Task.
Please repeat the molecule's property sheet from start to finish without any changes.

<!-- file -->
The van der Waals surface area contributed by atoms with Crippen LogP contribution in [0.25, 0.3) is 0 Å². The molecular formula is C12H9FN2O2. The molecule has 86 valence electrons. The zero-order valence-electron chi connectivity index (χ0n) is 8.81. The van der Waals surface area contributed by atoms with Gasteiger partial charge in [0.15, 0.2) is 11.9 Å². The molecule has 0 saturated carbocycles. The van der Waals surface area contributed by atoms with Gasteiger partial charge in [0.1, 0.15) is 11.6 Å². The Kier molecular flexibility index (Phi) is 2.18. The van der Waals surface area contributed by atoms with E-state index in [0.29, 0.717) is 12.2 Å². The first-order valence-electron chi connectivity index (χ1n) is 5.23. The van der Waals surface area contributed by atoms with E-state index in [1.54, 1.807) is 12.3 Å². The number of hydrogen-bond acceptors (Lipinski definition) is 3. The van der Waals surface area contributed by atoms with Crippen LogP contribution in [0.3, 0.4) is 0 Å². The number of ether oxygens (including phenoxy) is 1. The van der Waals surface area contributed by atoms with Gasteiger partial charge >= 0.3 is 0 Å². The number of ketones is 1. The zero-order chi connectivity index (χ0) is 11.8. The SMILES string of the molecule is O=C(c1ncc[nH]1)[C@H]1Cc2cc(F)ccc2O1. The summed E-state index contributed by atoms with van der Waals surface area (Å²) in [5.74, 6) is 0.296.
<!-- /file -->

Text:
The van der Waals surface area contributed by atoms with Crippen LogP contribution in [0.25, 0.3) is 0 Å². The molecular formula is C12H9FN2O2. The molecule has 86 valence electrons. The zero-order valence-electron chi connectivity index (χ0n) is 8.81. The van der Waals surface area contributed by atoms with Gasteiger partial charge in [0.15, 0.2) is 11.9 Å². The molecule has 0 saturated carbocycles. The van der Waals surface area contributed by atoms with Gasteiger partial charge in [0.1, 0.15) is 11.6 Å². The Kier molecular flexibility index (Phi) is 2.18. The van der Waals surface area contributed by atoms with E-state index in [0.29, 0.717) is 12.2 Å². The first-order valence-electron chi connectivity index (χ1n) is 5.23. The van der Waals surface area contributed by atoms with E-state index in [1.54, 1.807) is 12.3 Å². The number of hydrogen-bond acceptors (Lipinski definition) is 3. The van der Waals surface area contributed by atoms with Crippen LogP contribution in [0.3, 0.4) is 0 Å². The number of ether oxygens (including phenoxy) is 1. The van der Waals surface area contributed by atoms with Gasteiger partial charge >= 0.3 is 0 Å². The number of ketones is 1. The zero-order chi connectivity index (χ0) is 11.8. The SMILES string of the molecule is O=C(c1ncc[nH]1)[C@H]1Cc2cc(F)ccc2O1. The summed E-state index contributed by atoms with van der Waals surface area (Å²) in [5.74, 6) is 0.296.